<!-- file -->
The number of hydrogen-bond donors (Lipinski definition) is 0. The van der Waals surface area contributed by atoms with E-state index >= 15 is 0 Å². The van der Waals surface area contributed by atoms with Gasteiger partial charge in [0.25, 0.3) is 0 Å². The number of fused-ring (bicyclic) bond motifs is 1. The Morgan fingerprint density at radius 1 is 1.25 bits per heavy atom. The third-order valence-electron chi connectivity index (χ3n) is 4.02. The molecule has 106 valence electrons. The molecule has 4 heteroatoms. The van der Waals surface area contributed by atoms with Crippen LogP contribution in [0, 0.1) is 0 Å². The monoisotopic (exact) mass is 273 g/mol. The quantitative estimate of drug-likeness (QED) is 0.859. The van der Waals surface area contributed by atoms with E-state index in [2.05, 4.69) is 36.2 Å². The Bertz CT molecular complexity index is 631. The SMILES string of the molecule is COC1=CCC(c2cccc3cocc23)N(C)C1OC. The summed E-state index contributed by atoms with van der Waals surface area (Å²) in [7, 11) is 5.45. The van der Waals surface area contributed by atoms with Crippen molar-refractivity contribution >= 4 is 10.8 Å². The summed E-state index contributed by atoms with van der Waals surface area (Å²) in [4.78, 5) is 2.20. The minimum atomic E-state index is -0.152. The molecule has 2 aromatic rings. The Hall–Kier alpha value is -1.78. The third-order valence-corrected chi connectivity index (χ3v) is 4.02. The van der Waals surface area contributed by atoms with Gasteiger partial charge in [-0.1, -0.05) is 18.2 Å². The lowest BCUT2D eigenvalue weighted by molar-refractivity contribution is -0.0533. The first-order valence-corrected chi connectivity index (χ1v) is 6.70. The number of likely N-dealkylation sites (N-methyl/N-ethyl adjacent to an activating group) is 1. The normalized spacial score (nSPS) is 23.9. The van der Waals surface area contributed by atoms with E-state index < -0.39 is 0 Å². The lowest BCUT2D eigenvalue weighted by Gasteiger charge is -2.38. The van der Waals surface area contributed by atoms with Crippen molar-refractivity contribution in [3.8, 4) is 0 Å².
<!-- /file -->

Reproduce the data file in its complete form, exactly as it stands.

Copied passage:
The number of hydrogen-bond donors (Lipinski definition) is 0. The van der Waals surface area contributed by atoms with E-state index >= 15 is 0 Å². The van der Waals surface area contributed by atoms with Gasteiger partial charge in [0.25, 0.3) is 0 Å². The number of fused-ring (bicyclic) bond motifs is 1. The Morgan fingerprint density at radius 1 is 1.25 bits per heavy atom. The third-order valence-electron chi connectivity index (χ3n) is 4.02. The molecule has 106 valence electrons. The molecule has 4 heteroatoms. The van der Waals surface area contributed by atoms with Crippen LogP contribution in [0, 0.1) is 0 Å². The monoisotopic (exact) mass is 273 g/mol. The quantitative estimate of drug-likeness (QED) is 0.859. The van der Waals surface area contributed by atoms with E-state index in [2.05, 4.69) is 36.2 Å². The Bertz CT molecular complexity index is 631. The SMILES string of the molecule is COC1=CCC(c2cccc3cocc23)N(C)C1OC. The summed E-state index contributed by atoms with van der Waals surface area (Å²) in [7, 11) is 5.45. The van der Waals surface area contributed by atoms with Crippen molar-refractivity contribution >= 4 is 10.8 Å². The summed E-state index contributed by atoms with van der Waals surface area (Å²) in [4.78, 5) is 2.20. The minimum atomic E-state index is -0.152. The molecule has 2 aromatic rings. The Hall–Kier alpha value is -1.78. The third-order valence-corrected chi connectivity index (χ3v) is 4.02. The van der Waals surface area contributed by atoms with Gasteiger partial charge in [-0.1, -0.05) is 18.2 Å². The lowest BCUT2D eigenvalue weighted by molar-refractivity contribution is -0.0533. The first-order valence-corrected chi connectivity index (χ1v) is 6.70. The number of likely N-dealkylation sites (N-methyl/N-ethyl adjacent to an activating group) is 1. The normalized spacial score (nSPS) is 23.9. The van der Waals surface area contributed by atoms with E-state index < -0.39 is 0 Å². The lowest BCUT2D eigenvalue weighted by Gasteiger charge is -2.38. The van der Waals surface area contributed by atoms with Crippen molar-refractivity contribution in [3.8, 4) is 0 Å².